Fisheries Program

Updated 2/22/2021

Salmon are at the heart of Puget Sound Tribal culture and spirituality.  Without salmon Tribes run the risk of losing their traditional teachings and stories that have been passed down from time immemorial.  Many reasons have been cited for the current condition of salmon populations but are generally summarized by what are termed “the 4 H’s”: Hatcheries, Hydropower, Habitat, and Harvest. The Fisheries program encompasses both Harvest and Hatcheries.


Harvest 101

The anadromous (freshwater/saltwater migratory) lifecycle of Pacific salmon means that harvest take may occur far from the streams where fish are born.  Because of all the different stakeholders involved, a complex and extensive process of harvest management has developed to determine equitable and sustainable harvest.

The Treaty of Point Elliott (1855) promised the Indians "the right of taking fish at usual and accustomed grounds." This right was further clarified in the U.S. v. Washington (Boldt) decision (1974) that stated Indian share is 50% of harvestable surplus. As a result of the Boldt Decision, there are 3 major fisheries management forums participated in by the Stillaguamish Tribe including:

1.       The Pacific Salmon Commission (PSC)
2.       The Pacific Fishery Management Council (PFMC)
3.       The North of Falcon Process (NOF)

Unfortunately, populations of Stillaguamish salmon (chinook, pink, coho, chum, steelhead) have been declining for decades, reducing the number of harvestable fish for all.  The Tribe voluntarily abstained from commercially fishing on the Chinook population in the mid 1980s. Only recently ceremonial fisherman have harvested Chinook for cultural purposes.  Pink, Chum, and steelhead populations in recent years have not been of high enough abundance to sustain a harvestable share and are only offered as ceremonial and subsistence opportunities available to tribal members.  The Coho population is the only commercial opportunity provided to fishers if the abundance is sufficient to allow harvest.  All finfish species harvested by the Tribal fishers are recorded, sampled, and reported by Natural Resources staff.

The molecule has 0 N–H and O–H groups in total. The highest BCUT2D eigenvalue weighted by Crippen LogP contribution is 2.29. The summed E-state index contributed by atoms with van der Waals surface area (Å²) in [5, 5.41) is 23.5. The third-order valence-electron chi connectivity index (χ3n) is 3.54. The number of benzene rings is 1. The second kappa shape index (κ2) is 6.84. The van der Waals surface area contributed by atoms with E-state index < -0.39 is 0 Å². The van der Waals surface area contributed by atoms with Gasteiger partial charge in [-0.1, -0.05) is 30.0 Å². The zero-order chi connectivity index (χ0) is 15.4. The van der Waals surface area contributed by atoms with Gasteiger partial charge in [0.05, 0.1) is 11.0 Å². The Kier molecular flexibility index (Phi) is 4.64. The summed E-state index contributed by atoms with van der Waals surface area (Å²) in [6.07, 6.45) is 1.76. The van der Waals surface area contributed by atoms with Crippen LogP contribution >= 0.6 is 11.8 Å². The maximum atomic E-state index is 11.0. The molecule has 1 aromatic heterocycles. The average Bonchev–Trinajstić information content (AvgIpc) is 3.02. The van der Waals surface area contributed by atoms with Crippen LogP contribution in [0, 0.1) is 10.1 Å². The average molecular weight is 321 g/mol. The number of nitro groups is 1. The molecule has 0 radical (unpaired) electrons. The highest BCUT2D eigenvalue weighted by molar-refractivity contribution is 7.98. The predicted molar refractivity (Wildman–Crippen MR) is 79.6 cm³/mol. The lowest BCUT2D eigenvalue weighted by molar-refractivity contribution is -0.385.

Hatcheries - Producing the Next Generation of Salmon

The Stillaguamish Tribe currently operates two hatcheries in the Stillaguamish watershed: Harvey Creek and Brenner Creek. The facilities are located on the North and South Fork respectively and are responsible for production of Stillaguamish salmon species to achieve release goals. These tribal hatchery programs are defined as “Integrated Recovery” programs, meaning that the Stillaguamish hatchery produced salmon populations are spawning with naturally spawning salmon to maintain the populations abundances.  The programs will continue until the habitat can support the natural population without hatchery intervention.  The Tribe also collaborates with the Washington Department of Fish and Wildlife, utilizing their Whitehorse Ponds facility to rear and release the summer Chinook smolts.

Hatchery Manager is Will Irwin and can be reached at

Harvey Creek Hatchery

Located just outside the town of Arlington, the Tribally owned and operated Harvey Creek Hatchery has been raising and releasing salmon since 1977. Current operations include Chinook (summer), Coho, and Chum. Harvey Creek Hatchery recruits adult Chinook salmon annually by seining them from the North Fork Stillaguamish. These broodstock are then transferred to Harvey Creek Hatchery in a fish transport truck at low densities, and are held and cared for at the hatchery until the fish are ready to spawn. Chinook and Coho offspring at Harvey Creek are marked as hatchery fish by having their adipose fins clipped, and tiny coded-wire tags inserted in their snout.


Brenner Creek Hatchery